INTERNATIONAL COVENANTS AND CALL FOR ACTION
The future we want: The heads of states met at the United Nations Conference on Sustainable Development in Rio de Janeiro, Brazil, in 2012 and reiterated their commitment to sustainable development adopted “the future we want” document with a vision to ensure the promotion of an economically, socially and environmentally sustainable future for our planet and for present and future generations. The UN Sustainable Development Goals (2015) and CEO Water Mandates for the private sector (2020), Green Climate Fund and other multilateral and bilateral agencies focus on sustainable water management has brought the much-required impetus to the sector. UN’s Sustainable Development Solutions Network report (2020) ranks India’s SDG performance at 117 out of 193 countries participating, but it is heartening to note that it is on track to meet the SDG 6 targets on ensuring water availability and sustainable water and sanitation management. This has been supported by the various path-breaking water-related initiatives rolled out by the central and state governments alike. Going forward, a more robust achievement of the SDG targets can be met by streamlining the different initiatives, whilst achieving India’s own policy imperatives.
India is at a point of inflection there is a need for a paradigm shift to break free from the past and look at the future we want in a systematic manner. In this regard, some suggestions/ recommendations that governments as well as other stakeholders may take into consideration are as follows:
CONVENTIONAL THOUGHTS/ SUGGESTIONS
Moving towards a circular economy of water: There is a need to apply principles of circular economy to water management at large. This will not only bring more value for the water as a resource but also act as a revenue- generating avenue for the cities and utilities. The closed-loop approach towards water management will bring in the optimisation of resources, right kind of incentives and lead to conservation of the scarce resource. Elements such as water use efficiency, reuse and recycle of water, demand management including addressing NRW, etc. will need to be integrated into the systems thinking. Pricing it right: India has successful examples of energy/power regulators that has helped the sector reform and perform. Taking a cue from this, time is opportune for having a central water regulatory commission and state regulators that can help in efficient tariff setting mechanisms and addressing the many other challenges in the sector. Some states already have this mechanism in place however there are some challenges in their construct. A model bill for State Water Regulatory Authority Act was outlined but never taken forward. The Government may need to take forward the setting up of regulators with utmost urgency. This would also support providing equitable access to safe water to all sections of users.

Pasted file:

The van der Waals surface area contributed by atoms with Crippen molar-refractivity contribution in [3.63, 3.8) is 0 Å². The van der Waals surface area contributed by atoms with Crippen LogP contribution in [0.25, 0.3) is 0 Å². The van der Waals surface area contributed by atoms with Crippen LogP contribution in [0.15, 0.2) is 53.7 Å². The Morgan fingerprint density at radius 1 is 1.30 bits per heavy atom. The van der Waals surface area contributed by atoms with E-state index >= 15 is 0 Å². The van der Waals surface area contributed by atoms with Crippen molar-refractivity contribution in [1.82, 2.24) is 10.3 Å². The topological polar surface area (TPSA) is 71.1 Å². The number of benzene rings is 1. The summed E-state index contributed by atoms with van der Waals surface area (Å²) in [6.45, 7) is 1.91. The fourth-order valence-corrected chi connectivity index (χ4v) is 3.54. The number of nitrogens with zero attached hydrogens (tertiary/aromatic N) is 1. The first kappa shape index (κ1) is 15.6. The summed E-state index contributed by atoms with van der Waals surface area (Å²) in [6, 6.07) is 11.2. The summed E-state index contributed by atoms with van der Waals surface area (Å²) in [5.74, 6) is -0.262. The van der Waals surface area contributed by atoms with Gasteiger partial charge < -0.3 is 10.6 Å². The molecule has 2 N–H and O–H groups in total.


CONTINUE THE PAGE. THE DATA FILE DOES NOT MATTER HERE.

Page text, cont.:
Also Read: Addressing Water Woes: The Mauritian Way
Water allocations based on a scientific methodology: In India, conflicting interests between different sectors and of different states hamper uniform allocation policies. Time is opportune that such conflicts are minimized by having a scientific approach to the allocation of water resources. However, as water is a state subject as per the Constitution of India, allocation polices can’t be uniform and the long-standing inter-state water disputes are a testimony to this. Hence, one solution to look at this is to possibly bring water on the concurrent list of the constitution. This will pave way for later sectoral reforms and a unified approach across the country.
Further enhancing the role of the Ministry of Jal Shakti: the Ministry of Jal Shakti constituted in 2019 proposed to have a larger integrated approach towards management of water. It has two key departments: the Department of Water Resources, River Development and Ganga Rejuvenation and the Department of Drinking water and Sanitation. It is pertinent to note that these two departments, while a definite improvement of their previous avatars (Ministry Water Resources and Ministry of Drinking Water and Sanitation), the role of the Ministry will need to encapsulate all the river basins and water bodies and also bring in urban water supply under its realm. This would mean that the allocations of water, as outlined above, can also be rationalized to a large extent.
Unless we decisively act today and deal with water in a sustainable manner, the future we want may just be a pipe dream!
Note: The views and opinions expressed in this article are those of the authors and do not necessarily reflect the official policy or position of the KfW.